A major problem with data centers is that the residual heat generated during the cooling process is rarely used because it often has low temperature and a large volume flow. In this project, possible heat recovery methods will be evaluated in detail where the goal is to visualise which methods and techniques are possible to use as well as whether they are energy efficient enough to become profitable. Another important aspect to study is about and how these affect the operation of data centers, as well as the ability to take advantage of all residual heat. In order to enable this, models will also be developed to predict the amount of residual heat due to the design, operation and geographic location of the data center. Concerning design, it will be studied how different cooling methods such as raised floor, in-row, freezing or liquid cooling affect the potential for heat recovery.


6. Design of distribution networks for energy efficient data center operations
This project aims to review the design of the internal grid within a data center with respect to energy efficiency and reliability. Different distribution network solutions will be studied with a focus on 50 Hz AC and DC power. Solutions with other frequencies and voltage levels will also be studied in detail. New knowledge about opportunities and limitations with energy efficiency of studied options will be developed, as well as existing and expected levels of interference in the data center tension. Studies will also be made of data center performance and data center equipment under realistic interference in voltage (voltage drops, waveform distortion, voltage imbalance and over /under voltage).


7. Data centers impact on the electricity market when the amount of renewable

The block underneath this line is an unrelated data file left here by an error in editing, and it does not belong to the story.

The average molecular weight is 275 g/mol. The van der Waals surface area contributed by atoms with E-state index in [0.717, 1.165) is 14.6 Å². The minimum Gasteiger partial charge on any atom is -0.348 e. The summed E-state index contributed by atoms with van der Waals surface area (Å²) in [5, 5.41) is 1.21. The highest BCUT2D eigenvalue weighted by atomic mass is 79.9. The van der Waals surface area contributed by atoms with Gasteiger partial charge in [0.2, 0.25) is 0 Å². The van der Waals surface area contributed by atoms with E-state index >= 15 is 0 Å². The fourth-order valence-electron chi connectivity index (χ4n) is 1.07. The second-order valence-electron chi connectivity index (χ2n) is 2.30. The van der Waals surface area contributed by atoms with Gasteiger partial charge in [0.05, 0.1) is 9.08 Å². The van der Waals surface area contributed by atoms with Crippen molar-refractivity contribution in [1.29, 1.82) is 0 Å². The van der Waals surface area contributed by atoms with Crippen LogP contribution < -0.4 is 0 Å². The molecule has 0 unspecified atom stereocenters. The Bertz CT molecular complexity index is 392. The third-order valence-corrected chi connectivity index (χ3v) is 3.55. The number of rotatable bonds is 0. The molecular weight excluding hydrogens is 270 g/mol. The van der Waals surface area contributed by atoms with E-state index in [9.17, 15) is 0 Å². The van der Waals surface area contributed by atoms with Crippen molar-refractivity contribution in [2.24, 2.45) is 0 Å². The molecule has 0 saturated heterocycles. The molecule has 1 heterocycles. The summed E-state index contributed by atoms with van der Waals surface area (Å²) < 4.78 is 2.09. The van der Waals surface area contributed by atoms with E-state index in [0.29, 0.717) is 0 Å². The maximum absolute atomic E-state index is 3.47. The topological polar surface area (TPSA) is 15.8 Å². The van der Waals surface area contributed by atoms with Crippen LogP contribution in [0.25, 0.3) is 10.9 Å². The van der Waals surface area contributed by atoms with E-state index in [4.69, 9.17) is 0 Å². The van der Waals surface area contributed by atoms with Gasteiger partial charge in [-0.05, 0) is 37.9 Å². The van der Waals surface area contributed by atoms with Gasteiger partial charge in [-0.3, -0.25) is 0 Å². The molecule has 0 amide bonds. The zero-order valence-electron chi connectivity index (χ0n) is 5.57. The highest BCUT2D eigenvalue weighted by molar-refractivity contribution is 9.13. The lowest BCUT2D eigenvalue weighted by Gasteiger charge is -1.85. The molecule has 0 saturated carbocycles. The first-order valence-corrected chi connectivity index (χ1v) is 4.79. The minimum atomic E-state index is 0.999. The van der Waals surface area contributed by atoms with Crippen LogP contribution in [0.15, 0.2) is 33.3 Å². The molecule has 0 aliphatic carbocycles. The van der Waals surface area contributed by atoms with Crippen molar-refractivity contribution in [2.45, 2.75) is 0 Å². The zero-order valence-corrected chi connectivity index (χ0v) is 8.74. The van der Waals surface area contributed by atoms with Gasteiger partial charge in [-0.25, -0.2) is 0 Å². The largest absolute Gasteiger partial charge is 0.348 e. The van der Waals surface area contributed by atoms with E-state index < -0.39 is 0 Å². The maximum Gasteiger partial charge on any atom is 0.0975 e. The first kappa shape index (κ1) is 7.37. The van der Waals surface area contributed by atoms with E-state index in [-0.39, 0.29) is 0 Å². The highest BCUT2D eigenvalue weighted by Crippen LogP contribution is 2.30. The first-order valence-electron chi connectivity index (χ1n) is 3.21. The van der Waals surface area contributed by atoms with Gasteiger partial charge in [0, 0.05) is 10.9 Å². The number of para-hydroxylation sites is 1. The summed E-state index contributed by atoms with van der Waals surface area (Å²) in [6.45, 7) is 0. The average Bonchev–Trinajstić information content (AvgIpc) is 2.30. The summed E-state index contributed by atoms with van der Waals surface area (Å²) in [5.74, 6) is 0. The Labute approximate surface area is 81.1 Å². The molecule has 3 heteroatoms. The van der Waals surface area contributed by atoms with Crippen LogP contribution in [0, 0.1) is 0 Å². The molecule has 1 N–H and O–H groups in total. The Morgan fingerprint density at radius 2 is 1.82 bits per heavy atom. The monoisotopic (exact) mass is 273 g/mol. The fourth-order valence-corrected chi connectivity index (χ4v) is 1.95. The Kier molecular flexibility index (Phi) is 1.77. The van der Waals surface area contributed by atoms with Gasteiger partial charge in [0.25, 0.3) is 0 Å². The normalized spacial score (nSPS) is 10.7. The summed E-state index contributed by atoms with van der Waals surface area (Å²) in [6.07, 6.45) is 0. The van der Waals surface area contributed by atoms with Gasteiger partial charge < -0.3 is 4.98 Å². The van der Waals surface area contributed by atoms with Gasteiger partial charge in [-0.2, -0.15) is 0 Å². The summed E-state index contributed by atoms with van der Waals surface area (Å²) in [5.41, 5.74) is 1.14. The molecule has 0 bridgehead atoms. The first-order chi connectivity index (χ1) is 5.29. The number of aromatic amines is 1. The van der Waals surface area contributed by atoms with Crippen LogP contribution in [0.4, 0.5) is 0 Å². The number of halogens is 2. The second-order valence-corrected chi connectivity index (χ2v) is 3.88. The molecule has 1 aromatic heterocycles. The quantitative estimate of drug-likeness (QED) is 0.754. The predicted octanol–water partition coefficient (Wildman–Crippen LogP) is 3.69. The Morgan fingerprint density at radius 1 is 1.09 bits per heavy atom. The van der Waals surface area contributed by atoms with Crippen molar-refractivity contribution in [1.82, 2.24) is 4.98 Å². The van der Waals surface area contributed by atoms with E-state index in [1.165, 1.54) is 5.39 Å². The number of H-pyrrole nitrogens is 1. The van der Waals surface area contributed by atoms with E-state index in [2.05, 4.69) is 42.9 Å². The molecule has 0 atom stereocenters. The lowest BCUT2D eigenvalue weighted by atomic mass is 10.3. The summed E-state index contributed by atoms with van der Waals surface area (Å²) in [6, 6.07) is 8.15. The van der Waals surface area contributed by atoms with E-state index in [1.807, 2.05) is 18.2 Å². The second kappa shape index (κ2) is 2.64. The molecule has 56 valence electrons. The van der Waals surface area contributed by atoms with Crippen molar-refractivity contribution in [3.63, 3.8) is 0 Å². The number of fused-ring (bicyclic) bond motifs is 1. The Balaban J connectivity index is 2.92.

electricity augment

The project aims to develop knowledge about the consequences for the electricity market in establishing data centers and other energy-intensive industries where the share of renewable electricity generation increases. The goal is to evaluate potential instruments and other financial incentives based on how they can contribute in this context. The pros and cons of a site-dependent network will be studied, as well as the effects of establishing energy-intensive industry and its impact on power grids with increased solar and wind power production. In addition, markets for system services and network services linked to energy intensive industry will be studied, as well as handling balancing power and operational reserves. In conclusion, scenarios with disconnection and management of spare power will be studied as well as a review of which markets or bilateral agreements are needed.


8. SimBerry - Flexible and large-scale simulation of interaction between district heating
and remote cooling networks and data centers

The purpose of the project is to develop methods and tools to dynamically create digital twins of complete district heating and remote cooling networks with recovery of waste heat from data centers. The work is based on previous results where a unique digital twin for a district heating system using an automated model generation method has been created. The goal is to improve flexibility and study how a large-scale digital twin can be made dynamic with respect to functionality and validation facilities. Furthermore, it is studied how the forecasts and thermal storage can be combined to achieve better control and operation. In addition, solutions with machine learning systems for autonomous model update will be studied.